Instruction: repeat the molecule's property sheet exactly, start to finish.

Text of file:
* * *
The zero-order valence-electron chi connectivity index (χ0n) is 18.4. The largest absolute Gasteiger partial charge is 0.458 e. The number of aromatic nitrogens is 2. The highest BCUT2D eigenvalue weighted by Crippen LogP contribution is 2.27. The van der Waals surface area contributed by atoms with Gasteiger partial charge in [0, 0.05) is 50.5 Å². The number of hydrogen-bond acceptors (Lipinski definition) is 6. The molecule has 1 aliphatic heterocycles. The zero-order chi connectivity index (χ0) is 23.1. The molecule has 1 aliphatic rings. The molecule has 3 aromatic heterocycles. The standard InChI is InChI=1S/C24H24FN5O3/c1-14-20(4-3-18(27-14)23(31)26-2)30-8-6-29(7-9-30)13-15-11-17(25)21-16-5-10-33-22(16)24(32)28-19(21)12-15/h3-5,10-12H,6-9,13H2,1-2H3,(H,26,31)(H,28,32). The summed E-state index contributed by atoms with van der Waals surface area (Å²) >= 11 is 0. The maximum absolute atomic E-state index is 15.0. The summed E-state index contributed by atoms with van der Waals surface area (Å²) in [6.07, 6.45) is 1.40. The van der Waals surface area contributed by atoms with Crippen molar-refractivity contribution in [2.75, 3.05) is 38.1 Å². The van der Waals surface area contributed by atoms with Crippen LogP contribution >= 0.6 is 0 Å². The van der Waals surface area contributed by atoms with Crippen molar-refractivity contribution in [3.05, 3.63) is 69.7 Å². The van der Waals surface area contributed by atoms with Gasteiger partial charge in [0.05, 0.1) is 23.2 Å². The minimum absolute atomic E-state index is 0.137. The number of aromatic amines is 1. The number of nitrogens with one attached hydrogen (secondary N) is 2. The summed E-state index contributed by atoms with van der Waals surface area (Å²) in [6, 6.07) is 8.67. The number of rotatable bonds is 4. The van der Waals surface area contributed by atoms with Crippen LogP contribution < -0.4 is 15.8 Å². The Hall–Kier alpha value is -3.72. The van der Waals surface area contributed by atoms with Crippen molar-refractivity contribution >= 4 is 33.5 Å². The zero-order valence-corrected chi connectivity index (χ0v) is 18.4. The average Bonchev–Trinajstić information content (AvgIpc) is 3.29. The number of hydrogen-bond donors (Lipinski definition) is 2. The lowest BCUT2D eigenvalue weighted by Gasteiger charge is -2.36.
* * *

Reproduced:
The zero-order valence-electron chi connectivity index (χ0n) is 18.4. The largest absolute Gasteiger partial charge is 0.458 e. The number of aromatic nitrogens is 2. The highest BCUT2D eigenvalue weighted by Crippen LogP contribution is 2.27. The van der Waals surface area contributed by atoms with Gasteiger partial charge in [0, 0.05) is 50.5 Å². The number of hydrogen-bond acceptors (Lipinski definition) is 6. The molecule has 1 aliphatic heterocycles. The zero-order chi connectivity index (χ0) is 23.1. The molecule has 1 aliphatic rings. The molecule has 3 aromatic heterocycles. The standard InChI is InChI=1S/C24H24FN5O3/c1-14-20(4-3-18(27-14)23(31)26-2)30-8-6-29(7-9-30)13-15-11-17(25)21-16-5-10-33-22(16)24(32)28-19(21)12-15/h3-5,10-12H,6-9,13H2,1-2H3,(H,26,31)(H,28,32). The summed E-state index contributed by atoms with van der Waals surface area (Å²) >= 11 is 0. The maximum absolute atomic E-state index is 15.0. The summed E-state index contributed by atoms with van der Waals surface area (Å²) in [6.07, 6.45) is 1.40. The van der Waals surface area contributed by atoms with Crippen molar-refractivity contribution in [2.75, 3.05) is 38.1 Å². The van der Waals surface area contributed by atoms with Crippen LogP contribution >= 0.6 is 0 Å². The van der Waals surface area contributed by atoms with Crippen molar-refractivity contribution in [3.05, 3.63) is 69.7 Å². The van der Waals surface area contributed by atoms with Gasteiger partial charge in [0.05, 0.1) is 23.2 Å². The minimum absolute atomic E-state index is 0.137. The number of aromatic amines is 1. The number of nitrogens with one attached hydrogen (secondary N) is 2. The summed E-state index contributed by atoms with van der Waals surface area (Å²) in [6, 6.07) is 8.67. The number of rotatable bonds is 4. The van der Waals surface area contributed by atoms with Crippen LogP contribution < -0.4 is 15.8 Å². The Hall–Kier alpha value is -3.72. The van der Waals surface area contributed by atoms with Crippen molar-refractivity contribution >= 4 is 33.5 Å². The zero-order valence-corrected chi connectivity index (χ0v) is 18.4. The average Bonchev–Trinajstić information content (AvgIpc) is 3.29. The number of hydrogen-bond donors (Lipinski definition) is 2. The lowest BCUT2D eigenvalue weighted by Gasteiger charge is -2.36.